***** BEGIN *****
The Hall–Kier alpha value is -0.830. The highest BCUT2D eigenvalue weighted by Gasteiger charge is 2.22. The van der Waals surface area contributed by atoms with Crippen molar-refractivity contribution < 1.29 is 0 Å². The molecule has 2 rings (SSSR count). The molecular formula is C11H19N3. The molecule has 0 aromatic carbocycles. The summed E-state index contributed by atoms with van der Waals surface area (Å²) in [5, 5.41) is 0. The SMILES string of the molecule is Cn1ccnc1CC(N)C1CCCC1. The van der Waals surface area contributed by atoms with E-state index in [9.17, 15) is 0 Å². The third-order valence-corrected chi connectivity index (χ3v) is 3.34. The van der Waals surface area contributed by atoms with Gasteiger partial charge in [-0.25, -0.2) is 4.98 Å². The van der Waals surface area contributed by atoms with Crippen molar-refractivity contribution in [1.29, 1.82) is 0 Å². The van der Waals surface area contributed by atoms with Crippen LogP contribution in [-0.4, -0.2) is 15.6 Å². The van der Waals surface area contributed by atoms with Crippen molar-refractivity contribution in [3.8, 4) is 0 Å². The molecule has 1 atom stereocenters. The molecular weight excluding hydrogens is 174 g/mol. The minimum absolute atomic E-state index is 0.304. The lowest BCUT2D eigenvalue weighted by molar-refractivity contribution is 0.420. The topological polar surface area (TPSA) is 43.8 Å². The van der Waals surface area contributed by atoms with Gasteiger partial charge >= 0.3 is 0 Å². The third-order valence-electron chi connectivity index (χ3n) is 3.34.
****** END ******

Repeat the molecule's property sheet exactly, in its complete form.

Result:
The Hall–Kier alpha value is -0.830. The highest BCUT2D eigenvalue weighted by Gasteiger charge is 2.22. The van der Waals surface area contributed by atoms with Crippen molar-refractivity contribution < 1.29 is 0 Å². The molecule has 2 rings (SSSR count). The molecular formula is C11H19N3. The molecule has 0 aromatic carbocycles. The summed E-state index contributed by atoms with van der Waals surface area (Å²) in [5, 5.41) is 0. The SMILES string of the molecule is Cn1ccnc1CC(N)C1CCCC1. The van der Waals surface area contributed by atoms with E-state index in [9.17, 15) is 0 Å². The third-order valence-corrected chi connectivity index (χ3v) is 3.34. The van der Waals surface area contributed by atoms with Gasteiger partial charge in [-0.25, -0.2) is 4.98 Å². The van der Waals surface area contributed by atoms with Crippen molar-refractivity contribution in [1.29, 1.82) is 0 Å². The van der Waals surface area contributed by atoms with Crippen LogP contribution in [-0.4, -0.2) is 15.6 Å². The van der Waals surface area contributed by atoms with Crippen molar-refractivity contribution in [3.8, 4) is 0 Å². The molecule has 1 atom stereocenters. The molecular weight excluding hydrogens is 174 g/mol. The minimum absolute atomic E-state index is 0.304. The lowest BCUT2D eigenvalue weighted by molar-refractivity contribution is 0.420. The topological polar surface area (TPSA) is 43.8 Å². The van der Waals surface area contributed by atoms with Gasteiger partial charge >= 0.3 is 0 Å². The third-order valence-electron chi connectivity index (χ3n) is 3.34.